When you're part of an industry that represents less than 2 percent of this nation's population, it's easy, and often commonplace, to become a target for the remainder of a disgruntled and sometimes angry citizenry. Such is the case in this country with increasing food prices.



The media and several large food companies participating in the Grocery Manufacturers Association's (GMA) multi-million-dollar attempt to convince policymakers and consumers that domestic ethanol policies drive food prices higher and cause global hunger is the latest example of such an effort.



Ethanol prices have contributed to "skyrocketing" corn prices and higher food prices "across the globe," GMA says.



The false idea that ethanol production is causing high food prices, and even food shortages around the world has been so frequently asserted, Americans have begun to blindly accept this premise. Let's set the record straight.



During the last six years new animals have arrived and are feeding at the corn trough. One is U.S. ethanol plants but others also have bellied up. China, India and other Pacific Rim countries are all consuming more grain and meat as their incomes, along with lifestyles, increase.



Focusing on U.S. feed grain production and use, in 2006, this nation's farmers produced nearly 11 billion bushels of corn. Of this amount, 1.8 billion bushels went to produce ethanol.



However, making ethanol does not use all of the corn. Ethanol production separates the starch from the rest of the seed. The protein and other nutrients are not used in ethanol production and one-third of the corn is converted to a high-value added livestock feed called distillers grain (by dry milling) or corn gluten feed (by wet milling).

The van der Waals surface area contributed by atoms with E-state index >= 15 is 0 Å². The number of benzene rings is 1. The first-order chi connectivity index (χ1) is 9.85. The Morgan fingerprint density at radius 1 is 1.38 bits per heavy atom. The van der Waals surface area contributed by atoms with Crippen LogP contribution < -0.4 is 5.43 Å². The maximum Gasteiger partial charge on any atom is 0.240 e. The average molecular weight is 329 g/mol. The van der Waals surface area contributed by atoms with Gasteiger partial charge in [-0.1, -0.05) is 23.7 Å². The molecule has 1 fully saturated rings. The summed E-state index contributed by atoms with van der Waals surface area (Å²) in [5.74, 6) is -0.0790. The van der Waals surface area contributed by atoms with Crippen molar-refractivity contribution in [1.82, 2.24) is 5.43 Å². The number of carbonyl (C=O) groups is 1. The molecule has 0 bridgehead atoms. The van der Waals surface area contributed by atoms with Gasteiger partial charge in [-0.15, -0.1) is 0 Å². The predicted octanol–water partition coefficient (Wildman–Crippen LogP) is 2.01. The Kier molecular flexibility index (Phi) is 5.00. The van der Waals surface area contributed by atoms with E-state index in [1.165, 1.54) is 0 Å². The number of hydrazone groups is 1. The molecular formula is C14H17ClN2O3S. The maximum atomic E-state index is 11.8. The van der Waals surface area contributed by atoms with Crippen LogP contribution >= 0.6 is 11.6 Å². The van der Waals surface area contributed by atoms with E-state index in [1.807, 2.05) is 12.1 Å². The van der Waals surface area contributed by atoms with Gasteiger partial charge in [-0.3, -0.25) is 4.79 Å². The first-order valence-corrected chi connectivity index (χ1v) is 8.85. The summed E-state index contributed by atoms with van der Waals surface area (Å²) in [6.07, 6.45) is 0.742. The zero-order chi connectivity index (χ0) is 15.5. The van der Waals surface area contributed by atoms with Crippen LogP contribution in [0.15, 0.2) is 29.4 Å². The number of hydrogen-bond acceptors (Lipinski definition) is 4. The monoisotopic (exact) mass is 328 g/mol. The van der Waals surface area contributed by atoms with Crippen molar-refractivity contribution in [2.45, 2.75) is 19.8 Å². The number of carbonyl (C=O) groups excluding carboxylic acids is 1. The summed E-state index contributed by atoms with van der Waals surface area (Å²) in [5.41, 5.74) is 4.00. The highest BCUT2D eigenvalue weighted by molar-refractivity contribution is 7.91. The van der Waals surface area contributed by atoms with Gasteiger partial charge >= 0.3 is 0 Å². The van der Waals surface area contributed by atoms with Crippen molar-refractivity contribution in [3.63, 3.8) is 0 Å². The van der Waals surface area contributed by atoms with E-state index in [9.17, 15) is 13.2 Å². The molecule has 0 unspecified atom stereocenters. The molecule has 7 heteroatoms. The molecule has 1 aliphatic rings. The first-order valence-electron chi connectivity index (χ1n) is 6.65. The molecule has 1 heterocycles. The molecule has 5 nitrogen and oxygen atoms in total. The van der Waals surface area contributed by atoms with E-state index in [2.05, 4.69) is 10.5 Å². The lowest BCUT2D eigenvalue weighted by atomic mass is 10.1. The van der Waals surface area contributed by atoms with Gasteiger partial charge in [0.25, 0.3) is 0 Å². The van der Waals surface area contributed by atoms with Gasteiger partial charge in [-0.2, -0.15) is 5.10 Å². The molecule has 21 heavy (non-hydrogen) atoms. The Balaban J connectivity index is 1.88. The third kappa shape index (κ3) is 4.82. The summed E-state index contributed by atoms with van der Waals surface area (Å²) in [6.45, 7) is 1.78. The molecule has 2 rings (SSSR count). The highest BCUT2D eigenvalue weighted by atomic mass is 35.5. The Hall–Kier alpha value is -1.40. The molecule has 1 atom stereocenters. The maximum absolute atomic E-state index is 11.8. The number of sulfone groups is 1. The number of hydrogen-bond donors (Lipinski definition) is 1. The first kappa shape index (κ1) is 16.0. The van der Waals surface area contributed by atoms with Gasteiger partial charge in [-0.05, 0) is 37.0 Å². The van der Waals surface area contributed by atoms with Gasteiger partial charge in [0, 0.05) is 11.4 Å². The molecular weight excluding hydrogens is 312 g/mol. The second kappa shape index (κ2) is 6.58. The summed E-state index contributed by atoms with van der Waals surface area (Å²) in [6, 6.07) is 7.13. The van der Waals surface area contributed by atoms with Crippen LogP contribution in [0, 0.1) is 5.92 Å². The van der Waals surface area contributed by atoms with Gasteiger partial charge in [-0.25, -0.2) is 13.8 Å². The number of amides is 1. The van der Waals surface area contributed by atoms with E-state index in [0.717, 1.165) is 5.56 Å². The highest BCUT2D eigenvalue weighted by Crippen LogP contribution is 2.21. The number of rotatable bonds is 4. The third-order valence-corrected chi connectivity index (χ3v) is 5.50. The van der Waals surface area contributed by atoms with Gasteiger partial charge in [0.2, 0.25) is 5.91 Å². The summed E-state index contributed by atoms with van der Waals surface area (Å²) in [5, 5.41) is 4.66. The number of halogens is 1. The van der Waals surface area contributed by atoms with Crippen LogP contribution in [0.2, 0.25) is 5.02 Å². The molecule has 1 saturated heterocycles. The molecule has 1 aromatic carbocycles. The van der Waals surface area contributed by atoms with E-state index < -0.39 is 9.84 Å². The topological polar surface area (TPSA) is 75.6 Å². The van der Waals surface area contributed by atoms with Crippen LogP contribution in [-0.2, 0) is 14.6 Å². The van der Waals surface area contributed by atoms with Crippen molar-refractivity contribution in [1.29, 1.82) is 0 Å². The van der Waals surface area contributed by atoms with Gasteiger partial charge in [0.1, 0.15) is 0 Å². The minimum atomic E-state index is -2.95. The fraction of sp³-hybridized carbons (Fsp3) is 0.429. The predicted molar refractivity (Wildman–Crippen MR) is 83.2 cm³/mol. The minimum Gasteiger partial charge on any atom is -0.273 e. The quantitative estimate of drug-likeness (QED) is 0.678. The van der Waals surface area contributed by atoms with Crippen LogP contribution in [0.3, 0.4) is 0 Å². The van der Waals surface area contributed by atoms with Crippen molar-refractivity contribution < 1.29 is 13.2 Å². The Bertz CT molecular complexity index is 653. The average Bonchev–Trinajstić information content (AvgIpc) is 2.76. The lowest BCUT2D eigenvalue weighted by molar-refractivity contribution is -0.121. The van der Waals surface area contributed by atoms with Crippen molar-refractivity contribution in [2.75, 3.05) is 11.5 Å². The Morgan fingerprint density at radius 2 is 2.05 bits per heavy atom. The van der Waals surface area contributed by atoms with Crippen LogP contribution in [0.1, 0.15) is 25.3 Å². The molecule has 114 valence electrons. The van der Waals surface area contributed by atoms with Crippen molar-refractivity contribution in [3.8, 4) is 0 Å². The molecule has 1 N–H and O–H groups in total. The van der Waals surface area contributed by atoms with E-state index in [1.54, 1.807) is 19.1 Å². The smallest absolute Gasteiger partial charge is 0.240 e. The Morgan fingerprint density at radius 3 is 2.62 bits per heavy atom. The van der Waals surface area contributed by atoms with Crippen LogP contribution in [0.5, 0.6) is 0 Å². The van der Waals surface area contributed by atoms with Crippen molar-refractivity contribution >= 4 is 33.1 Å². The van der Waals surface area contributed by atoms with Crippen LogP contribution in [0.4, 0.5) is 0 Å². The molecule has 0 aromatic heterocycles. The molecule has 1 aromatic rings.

Fingering farmers as one of the main reasons for higher food prices just because they are receiving higher grain prices today doesn't wash. It's true grain producers are making more money now because grain prices are high, but this is not contributing significantly to the higher cost of food.



Looking at the total cost of food in this country today, 3 percent is due to the cost of grain. Of this 3 percent, 1.2 percent is due to ethanol. The remaining 97 percent can be attributed to energy, processing, packaging, advertising, overhead, labor, taxes, transportation and other costs.



"It's so tiny it's astonishing," says Richard Perrin, University of Nebraska agricultural economist. Perrin recently did an assessment on ethanol and grain prices and their impact on the price of food paid at the grocery store and in restaurants in this country.



"What I have concluded from my study is if grain prices doubled, it would add an additional 3 percent onto our food prices," Perrin says.



If ethanol production accounts for so little of today's sharp increases in grain and food prices then who is responsible?



The single most important factor driving inflation, not just in food, but all industries of the U.S. economy is oil. Weighing in at $126 a barrel, oil is having a devastating impact in the production and distribution of the food consumers eat in this country and around the world. Higher food prices are also the result of unusually low world grain production, the value of our falling dollar and speculative activity.



The causes of food prices going up are many. However, the role ethanol plays is miniscule when compared to the others. The U.S. ethanol industry has been involved in finding and developing domestic energy sources for nearly 30 years.



Today, this ethanol is helping reduce dependence on expensive foreign oil and helping keep the price of gasoline down by $.29 to $.40 per gallon. Ethanol production also is contributing back to food production in the form of distiller's grain-a high quality livestock feed. It is important these positive impacts are considered as people evaluate the current energy crunch.



Born and raised on a diversified farm in northwestern, John Schlageck is a commentator on agriculture and rural Kansas.